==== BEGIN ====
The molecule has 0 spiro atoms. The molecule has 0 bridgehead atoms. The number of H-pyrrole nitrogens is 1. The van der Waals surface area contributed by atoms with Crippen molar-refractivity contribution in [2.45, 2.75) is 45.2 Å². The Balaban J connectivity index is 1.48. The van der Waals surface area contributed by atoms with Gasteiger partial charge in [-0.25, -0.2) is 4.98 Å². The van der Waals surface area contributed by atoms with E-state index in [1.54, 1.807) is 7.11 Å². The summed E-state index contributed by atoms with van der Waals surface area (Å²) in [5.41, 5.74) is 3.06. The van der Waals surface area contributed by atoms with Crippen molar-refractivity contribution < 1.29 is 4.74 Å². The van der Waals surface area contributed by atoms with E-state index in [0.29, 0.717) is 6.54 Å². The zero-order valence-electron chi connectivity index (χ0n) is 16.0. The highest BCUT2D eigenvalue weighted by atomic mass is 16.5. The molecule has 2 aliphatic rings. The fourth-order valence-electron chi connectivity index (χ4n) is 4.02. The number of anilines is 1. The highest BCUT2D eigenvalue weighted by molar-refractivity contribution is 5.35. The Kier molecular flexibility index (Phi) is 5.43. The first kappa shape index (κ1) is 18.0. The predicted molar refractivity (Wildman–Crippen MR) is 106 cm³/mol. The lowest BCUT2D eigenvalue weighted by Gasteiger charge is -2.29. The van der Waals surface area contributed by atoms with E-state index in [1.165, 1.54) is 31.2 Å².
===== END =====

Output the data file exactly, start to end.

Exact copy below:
The molecule has 0 spiro atoms. The molecule has 0 bridgehead atoms. The number of H-pyrrole nitrogens is 1. The van der Waals surface area contributed by atoms with Crippen molar-refractivity contribution in [2.45, 2.75) is 45.2 Å². The Balaban J connectivity index is 1.48. The van der Waals surface area contributed by atoms with Gasteiger partial charge in [-0.25, -0.2) is 4.98 Å². The van der Waals surface area contributed by atoms with E-state index in [1.54, 1.807) is 7.11 Å². The summed E-state index contributed by atoms with van der Waals surface area (Å²) in [5.41, 5.74) is 3.06. The van der Waals surface area contributed by atoms with Crippen molar-refractivity contribution < 1.29 is 4.74 Å². The van der Waals surface area contributed by atoms with E-state index in [0.29, 0.717) is 6.54 Å². The zero-order valence-electron chi connectivity index (χ0n) is 16.0. The highest BCUT2D eigenvalue weighted by atomic mass is 16.5. The molecule has 2 aliphatic rings. The fourth-order valence-electron chi connectivity index (χ4n) is 4.02. The number of anilines is 1. The highest BCUT2D eigenvalue weighted by molar-refractivity contribution is 5.35. The Kier molecular flexibility index (Phi) is 5.43. The first kappa shape index (κ1) is 18.0. The predicted molar refractivity (Wildman–Crippen MR) is 106 cm³/mol. The lowest BCUT2D eigenvalue weighted by Gasteiger charge is -2.29. The van der Waals surface area contributed by atoms with E-state index in [1.165, 1.54) is 31.2 Å².